Is Christopher Nolan making The Dark Knight Rises in 2D a turning point?
As Warner Bros gives Christopher Nolan the greenlight to make Batman 3 in 2D, having already announced it was abandoning 3D on the next Harry Potter film, has the 3D argument at last begun to turn?
If you're anything like me, then you might just be finding it slightly harder to hunt down a screening of a movie you want to see that's in good old-fashioned 2D. Such is the prevalence of multiplexes converting their projection systems to 3D, with the decision buoyed on by the sheer scale of Avatar, that inevitably the number of 2D screenings of certain big films has taken a hit as a result.
I don't think we're near the point yet where you walk into a cinema and 3D is the only choice you have, mind. And I wonder, in the aftermath of Christopher Nolan's fight to make The Dark Knight Rises in 2D, whether we might have hit the turning point in the argument.
It's fair to say that, with few exceptions, the last twelve months has not been good for Hollywood's latest gravy train. Avatar, of course, put 3D to the top of many movie executives' wishlist for their projects, and many animated films have made a good stab at deploying 3D technology, too. Just look at A Christmas Carol, How To Train Your Dragon and the end credits of Despicable Me for examples of that.
But most of us are oh-so-familiar with the rest of the story. Clash Of The Titans and The Last Airbender are being held up as the poster children of sloppy 3D (and the television commercial in the UK for The Last Airbender, which had images shooting out of the screen and flying above the audience's head, is surely one of the grossest mis-sells of the year), but surely just as concerned are the many instances where the 3D hasn't been terrible, but conversely simply hasn't mattered one jot. I love Toy Story 3, for example, but I'd firmly put it in this category.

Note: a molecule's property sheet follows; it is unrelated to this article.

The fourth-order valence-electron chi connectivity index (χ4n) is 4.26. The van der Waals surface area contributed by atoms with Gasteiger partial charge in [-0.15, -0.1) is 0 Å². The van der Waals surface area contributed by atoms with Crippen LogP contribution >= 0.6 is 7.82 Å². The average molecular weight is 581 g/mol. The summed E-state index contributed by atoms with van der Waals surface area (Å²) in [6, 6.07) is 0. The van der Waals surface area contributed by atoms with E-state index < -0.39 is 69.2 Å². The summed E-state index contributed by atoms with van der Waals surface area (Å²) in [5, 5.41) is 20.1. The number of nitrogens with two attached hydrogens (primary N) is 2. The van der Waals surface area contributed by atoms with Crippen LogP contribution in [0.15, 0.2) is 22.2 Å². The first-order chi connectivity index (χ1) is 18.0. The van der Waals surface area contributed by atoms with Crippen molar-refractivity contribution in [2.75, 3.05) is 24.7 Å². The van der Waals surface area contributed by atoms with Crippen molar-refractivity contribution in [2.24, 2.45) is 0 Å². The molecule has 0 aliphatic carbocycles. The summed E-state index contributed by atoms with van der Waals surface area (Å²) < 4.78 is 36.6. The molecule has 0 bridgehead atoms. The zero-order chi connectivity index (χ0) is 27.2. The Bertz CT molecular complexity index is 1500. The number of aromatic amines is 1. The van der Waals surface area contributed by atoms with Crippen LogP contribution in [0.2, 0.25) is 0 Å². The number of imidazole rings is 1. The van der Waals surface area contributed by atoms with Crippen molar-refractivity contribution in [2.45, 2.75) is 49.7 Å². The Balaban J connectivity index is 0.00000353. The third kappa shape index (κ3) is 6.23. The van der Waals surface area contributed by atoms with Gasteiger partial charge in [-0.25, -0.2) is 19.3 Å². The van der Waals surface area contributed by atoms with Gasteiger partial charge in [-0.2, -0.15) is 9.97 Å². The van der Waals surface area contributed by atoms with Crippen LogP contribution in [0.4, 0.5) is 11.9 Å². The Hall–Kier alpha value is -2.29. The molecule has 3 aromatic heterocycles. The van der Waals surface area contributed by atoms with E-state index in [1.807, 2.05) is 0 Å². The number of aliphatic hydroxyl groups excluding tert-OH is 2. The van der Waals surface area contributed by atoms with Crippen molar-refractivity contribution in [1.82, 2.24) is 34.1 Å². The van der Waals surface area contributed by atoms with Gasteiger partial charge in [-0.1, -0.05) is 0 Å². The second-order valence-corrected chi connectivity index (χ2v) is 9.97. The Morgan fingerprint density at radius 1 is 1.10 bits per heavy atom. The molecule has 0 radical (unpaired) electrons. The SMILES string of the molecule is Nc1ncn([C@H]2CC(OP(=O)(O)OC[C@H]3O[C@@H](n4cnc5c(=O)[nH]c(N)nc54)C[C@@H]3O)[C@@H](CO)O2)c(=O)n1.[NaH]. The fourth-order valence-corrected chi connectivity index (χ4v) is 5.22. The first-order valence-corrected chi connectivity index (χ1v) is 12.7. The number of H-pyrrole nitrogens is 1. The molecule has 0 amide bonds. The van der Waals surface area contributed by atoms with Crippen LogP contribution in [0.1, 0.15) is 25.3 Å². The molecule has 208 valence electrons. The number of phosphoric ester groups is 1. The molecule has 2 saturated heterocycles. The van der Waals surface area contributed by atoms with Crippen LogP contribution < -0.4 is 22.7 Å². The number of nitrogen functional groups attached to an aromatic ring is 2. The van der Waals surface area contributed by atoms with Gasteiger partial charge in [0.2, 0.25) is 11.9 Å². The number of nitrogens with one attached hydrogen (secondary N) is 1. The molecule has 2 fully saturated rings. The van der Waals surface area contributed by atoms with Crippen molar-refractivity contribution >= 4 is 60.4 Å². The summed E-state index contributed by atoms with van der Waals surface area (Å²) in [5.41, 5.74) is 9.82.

I don't want to go over the usual pro- and anti-3D arguments here, because many of us have done so many times over the course of the year. But I do wonder whether the tide is turning. For it's only a few weeks since Warner Bros abandoned plans to add a post-production 3D fix to Harry Potter And The Deathly Hallows Part I. Presumably stung by the size of the criticism it attracted for its fairly terrible Clash Of The Titans 3D bolt-on, Warner Bros decided not to risk such a backlash again. And now - and this is something I'm coming to shortly - it's agreed that 2D is the way forward for the next Batman film too.
Granted, in the case of the latter, that decision is likely to have been swayed by the importance of director Christopher Nolan to Warner Bros right now. However, the bigger issue that Hollywood faces right now is that 3D revenue as a proportion of a movie's box office take, is falling. Over half of Avatar tickets sold were to 3D screenings. Yet, as more and more films have been and gone, it seems that more and more moviegoers are opting for 2D instead. By choice.
For multiplex owners that have invested millions upon millions of dollars in converting their screens, that has to be a worry. For the many, many films in production that are being produced in 3D, that also has to be a concern. For the problem here is that Hollywood appears to have half-killed the golden goose before it's had a chance to lay too many eggs.